Four political candidates and one constituency – St Peter – have become the focus of many, ahead of the general election on January 18.
A constituency that has been held by the Antigua Barbuda Labour Party (ABLP) since 1971 has now taken front stage due to the ongoing feud between former ABLP member and independent incumbent MP Asot Michael and his former ABLP political colleagues.
Michael, who has held the seat for almost 19 years, is looking to rely on his personality and connections in the area to defeat his Labour Party replacement, Rawdon Turner.
Speaking to Observer at his party’s political rally on Monday, Turner said he was convinced that the St Peter constituency will elect him as their representative.
“I believe my campaign is leading by far; the response from the people have been very supportive and I am confident that the tradition of St Peter being in the win column of the Antigua Barbuda Labour Party will continue,” Turner said.
Michael was removed from the Labour Party following allegations of corruption and blackmail against him in 2017.
Prime Minister Gaston Browne and his party removed Michael as a member of the party as the strained relationship between the two men became public with accusations and lawsuits rife in the last few years.
On December 19, Prime Minister Browne again sought to distance his party from Michael whom prior to 2017 was a high-ranking ABLP member.
“St Peter is finally getting a representative that they deserve in Rawdon Turner, to replace the rotten element Asot Michael, who… is ungovernable, has propensity to abuse power and has no place in the contemporary governance of our country,” Prime Minister Browne posted on social media.
Michael later sought to run as an independent following a decision by the ABLP to remove him as their candidate.
“[Prime Minister Browne] wants to kill me politically and determine my political fate and determine whether I can represent my good people of St Peter,” Michael told Observer last week.
“All he is touting is that Asot Michael is corrupt, but he did not know that Asot Michael was corrupt when he sat at [my] table and had [me] financing the Labour Party.
“I am committed to continuing my service to the people of St Peter—that is my message—and to the people of Antigua and Barbuda.”
Meanwhile, candidates for the Democratic National Alliance (DNA) Chaneil Imhoff and United Progressive Party (UPP) Trevaughn ‘Peter Redz’ Harriette are hoping to take advantage of any split between the two candidates as they seek to become the first non-Labour candidates to win the constituency.
“We have a situation where, with a voter population of about 4,000 and four candidates who need roughly 1,000 votes to win, people are now being given options and can make a more informed decision,” said Imhoff in an interview with Observer.
She added, “I have experience not only in politics, but in areas that will help to empower the people of St Peter…I believe that we can elevate ourselves from the ‘check your minister’ culture that has kept us back for so long.”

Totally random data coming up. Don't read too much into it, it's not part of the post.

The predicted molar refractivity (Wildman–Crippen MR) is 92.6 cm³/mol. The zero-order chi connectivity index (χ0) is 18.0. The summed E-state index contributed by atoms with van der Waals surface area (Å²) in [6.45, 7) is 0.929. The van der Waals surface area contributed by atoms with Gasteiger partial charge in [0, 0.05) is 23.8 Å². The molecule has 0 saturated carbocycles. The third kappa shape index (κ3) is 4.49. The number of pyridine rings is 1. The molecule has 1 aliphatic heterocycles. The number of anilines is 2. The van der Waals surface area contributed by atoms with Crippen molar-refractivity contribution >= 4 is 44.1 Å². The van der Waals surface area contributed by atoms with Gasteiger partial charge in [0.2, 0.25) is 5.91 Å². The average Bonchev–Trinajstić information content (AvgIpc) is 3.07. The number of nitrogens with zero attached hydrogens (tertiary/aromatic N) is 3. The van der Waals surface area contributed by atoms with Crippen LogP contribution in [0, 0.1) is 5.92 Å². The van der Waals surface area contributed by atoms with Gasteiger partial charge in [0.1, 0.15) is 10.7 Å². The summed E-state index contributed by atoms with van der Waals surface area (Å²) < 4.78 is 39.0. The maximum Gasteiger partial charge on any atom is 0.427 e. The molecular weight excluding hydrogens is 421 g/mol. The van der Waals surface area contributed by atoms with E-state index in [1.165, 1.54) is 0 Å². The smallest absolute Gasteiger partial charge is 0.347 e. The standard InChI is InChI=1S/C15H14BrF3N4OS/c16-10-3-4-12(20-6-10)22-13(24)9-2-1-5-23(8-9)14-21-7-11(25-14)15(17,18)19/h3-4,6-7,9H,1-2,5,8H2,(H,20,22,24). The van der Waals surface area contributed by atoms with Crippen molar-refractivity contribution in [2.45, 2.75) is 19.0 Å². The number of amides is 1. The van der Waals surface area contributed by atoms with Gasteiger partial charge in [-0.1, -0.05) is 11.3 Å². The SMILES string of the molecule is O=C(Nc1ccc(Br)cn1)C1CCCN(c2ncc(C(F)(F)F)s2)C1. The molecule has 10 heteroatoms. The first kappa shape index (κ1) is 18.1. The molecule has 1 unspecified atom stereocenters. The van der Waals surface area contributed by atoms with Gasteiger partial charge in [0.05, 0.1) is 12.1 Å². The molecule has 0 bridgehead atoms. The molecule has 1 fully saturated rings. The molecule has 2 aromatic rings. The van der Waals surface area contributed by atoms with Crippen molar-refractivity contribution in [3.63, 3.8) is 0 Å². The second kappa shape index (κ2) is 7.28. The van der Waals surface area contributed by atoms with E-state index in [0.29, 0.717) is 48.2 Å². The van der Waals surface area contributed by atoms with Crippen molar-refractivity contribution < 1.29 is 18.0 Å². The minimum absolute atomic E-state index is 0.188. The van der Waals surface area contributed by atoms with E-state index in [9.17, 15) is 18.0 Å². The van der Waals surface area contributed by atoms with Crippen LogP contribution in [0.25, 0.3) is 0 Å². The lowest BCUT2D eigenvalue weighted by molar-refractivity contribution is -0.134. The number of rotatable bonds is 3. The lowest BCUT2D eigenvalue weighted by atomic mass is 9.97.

Harriette shared similar sentiments. “I see St Peter this time around being very interesting; I think in a three-horse race this is the best chance we can get to take the St Peter seat,” he said.
“No matter which side you support [Asot Michael or ABLP] there will be a split between the two, and that is in our favour.”
Earlier this month, videos of Asot Michael and Rawdon Turner both bringing truckloads of gifts and toys to constituents were circulated on social media.
Harriette and Imhoff were asked how they intended to compete with the two financial juggernauts.
“The situation between the ABLP and Asot is interesting to watch unfold. Over the years, he has been a major financier but has always been the centre of a lot of contention,” said Imhoff, adding that Michael’s relationship with the UPP was interesting to note.
On the other hand, Harriette spoke about the need for constituents to “look on the condition of the constituency which has been Labour since inception”.
He added, “Although there is a lot of activity between the Labour Party and the current MP…as long as we make connections, show the people exactly how it is and they have a viable option in myself, I think that the people of today are prepared to vote against the Labour Party.”
However, Turner said that despite the finances being spent in the constituency during this election cycle, it will have little effect on election day.
“I don’t think money is going to be a factor in St Peter; I think people are genuinely yearning for proper representation.
“I have already started a number of projects within the constituency to show people that I have the capacity to deliver compared to someone who has connections and money over the years.
“[Asot Michael] has done nothing for the constituency and that is where my campaign differs from his,” Turner said.
Candidates from all three political parties also spoke about their priority for the development of St Peter.
“We need to focus on developing the constituency into a proper economic hub; parish councils will be set up immediately and the development of the harbour, community centres and business sector will be high on the agenda,” declared Imhoff.
Harriette, on the other hand, focused on how to improve the quality of healthcare services offered within the constituency.
“I think that in St Peter, we lack serious healthcare…[we] only have one functioning clinic and that is in Parham and on any given Tuesday, the clinic line can run from the clinic to the end of the basketball court.
“If we could make the clinic in Pares operating again, it would not only ease the strain on the clinic in Parham, but stop the elderly from having to travel far,” Harriette explained.
Turner spoke about infrastructure in St Peter being his “number one priority” stating “road works, curbs and drains are the first thing to tackle”.
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